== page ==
INDIA: The Kerala Interstate Migrants Alliance for Transformation project provides migrant help desks in 11 districts
(MissionNewswire) The Kerala Interstate Migrants Alliance for Transformation project has been intervening in the lives of the interstate migrants across Kerala, India, by setting up migrant help desks in 11 districts. These help desks provide support services and legal assistance to migrant laborers, especially those who have been isolated and marginalized.
To ensure effective execution of the project, Don Bosco institutions across the selected districts have partnered with BREADS – Bangalore Rural Education and Development Society. All the activities are centrally coordinated and replicated across the state through the state office at Don Bosco Veedu, located in Trivandrum.
There was recently a meeting to assess the project’s success over its first 18 months in operation. The evaluation meeting was organized by Don Bosco Veedu and held at the Don Bosco College in Sultan Bathery, Kerala.
Father Sojan, from HOD Social Work, educated project coordinators about social work and its importance among migrant workers. He encouraged coordinators to read more journals, articles and books related to migration, which will enhance their knowledge and guide them in their practical work among the migrants. Fr. Sojan also advocated that the project become a replicable model for the entire state of Kerala.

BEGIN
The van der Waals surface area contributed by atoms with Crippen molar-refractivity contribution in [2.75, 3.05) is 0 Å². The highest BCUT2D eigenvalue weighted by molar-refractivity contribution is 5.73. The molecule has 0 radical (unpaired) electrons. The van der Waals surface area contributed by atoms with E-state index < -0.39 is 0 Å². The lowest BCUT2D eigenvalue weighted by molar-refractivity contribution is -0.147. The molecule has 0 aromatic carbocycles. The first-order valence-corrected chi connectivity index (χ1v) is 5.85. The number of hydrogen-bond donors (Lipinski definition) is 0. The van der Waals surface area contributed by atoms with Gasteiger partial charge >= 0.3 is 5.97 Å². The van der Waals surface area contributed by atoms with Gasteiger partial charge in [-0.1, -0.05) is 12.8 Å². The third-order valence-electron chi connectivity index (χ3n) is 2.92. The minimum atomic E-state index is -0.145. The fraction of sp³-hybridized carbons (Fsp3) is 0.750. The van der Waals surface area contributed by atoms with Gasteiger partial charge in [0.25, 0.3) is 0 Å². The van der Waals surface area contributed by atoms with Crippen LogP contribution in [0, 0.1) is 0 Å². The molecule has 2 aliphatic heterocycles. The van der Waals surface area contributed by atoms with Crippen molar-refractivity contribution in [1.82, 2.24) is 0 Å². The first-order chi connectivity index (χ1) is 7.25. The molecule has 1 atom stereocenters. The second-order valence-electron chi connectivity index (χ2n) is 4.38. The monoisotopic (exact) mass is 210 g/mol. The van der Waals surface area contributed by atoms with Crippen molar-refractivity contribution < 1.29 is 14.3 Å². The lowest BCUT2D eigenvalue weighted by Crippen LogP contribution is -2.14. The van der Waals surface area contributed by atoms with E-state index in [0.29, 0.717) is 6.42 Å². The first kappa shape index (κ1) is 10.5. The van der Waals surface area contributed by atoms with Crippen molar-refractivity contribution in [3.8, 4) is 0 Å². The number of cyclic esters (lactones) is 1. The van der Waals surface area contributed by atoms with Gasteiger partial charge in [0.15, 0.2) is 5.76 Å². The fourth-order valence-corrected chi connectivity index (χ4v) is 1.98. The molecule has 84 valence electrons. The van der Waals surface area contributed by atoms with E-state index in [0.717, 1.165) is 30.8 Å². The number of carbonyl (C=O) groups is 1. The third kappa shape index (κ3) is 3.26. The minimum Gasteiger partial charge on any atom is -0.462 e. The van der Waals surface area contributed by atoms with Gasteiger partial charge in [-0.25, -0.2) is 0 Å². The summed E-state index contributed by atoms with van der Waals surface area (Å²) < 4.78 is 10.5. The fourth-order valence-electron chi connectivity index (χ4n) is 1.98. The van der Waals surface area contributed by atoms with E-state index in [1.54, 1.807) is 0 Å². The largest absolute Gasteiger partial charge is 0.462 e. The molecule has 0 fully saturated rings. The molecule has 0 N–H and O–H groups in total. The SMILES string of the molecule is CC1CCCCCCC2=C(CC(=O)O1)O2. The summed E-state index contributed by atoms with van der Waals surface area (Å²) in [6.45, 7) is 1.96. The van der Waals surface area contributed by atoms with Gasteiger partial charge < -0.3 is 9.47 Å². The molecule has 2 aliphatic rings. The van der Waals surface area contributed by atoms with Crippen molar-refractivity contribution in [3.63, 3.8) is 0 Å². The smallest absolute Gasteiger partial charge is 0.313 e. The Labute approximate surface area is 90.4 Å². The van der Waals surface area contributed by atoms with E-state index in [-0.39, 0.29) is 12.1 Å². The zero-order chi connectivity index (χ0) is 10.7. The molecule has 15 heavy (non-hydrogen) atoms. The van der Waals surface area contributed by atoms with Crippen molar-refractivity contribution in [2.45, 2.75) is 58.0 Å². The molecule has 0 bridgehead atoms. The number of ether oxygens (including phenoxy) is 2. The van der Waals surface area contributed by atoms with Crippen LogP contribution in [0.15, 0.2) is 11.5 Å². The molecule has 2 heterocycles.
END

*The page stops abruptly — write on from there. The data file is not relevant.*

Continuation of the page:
Further, Fr. Sojan noted, “Every small activity and component is as important as doing the work itself. Social justice, competence, integrity, network rapport and keeping up with the science of the times are also important factors for this project and its staff.”
During the meeting, project coordinators presented reports on the activities, strategies and progress of the project in their respective districts. The drawbacks and geographical challenges of each district were discussed and workarounds identified. The state team presented a consolidated report on the impact and outcomes of the overall projects across districts.
Discussing the way forward, the project teams were guided by the state team on the changes to be adopted for making a critical impact on the lives of the migrants. In the coming months, the team decided to focus on the formation of Panchayat-level Migrant Welfare Committees in all the 11 districts to create a complete database of the migrants at the local police stations, and ensure a clean, healthy and dignified life for the interstate migrants.
India has the world’s fourth largest economy but more than 22 percent of the country lives in poverty. About 31 percent of the world’s multidimensionally poor children live in India, according to a report by the Oxford Poverty and Human Development Initiative. A multidimensionally poor child is one who lacks at least one-third of 10 indicators, grouped into three dimensions of poverty: health, education and standard of living.
Salesian programs across India are primarily focused on education. Salesian primary and secondary education in the country helps youth prepare for later technical, vocational or university study. Other programs help to support poor youth and their families by meeting the basic needs of shelter, proper nutrition and medical care.
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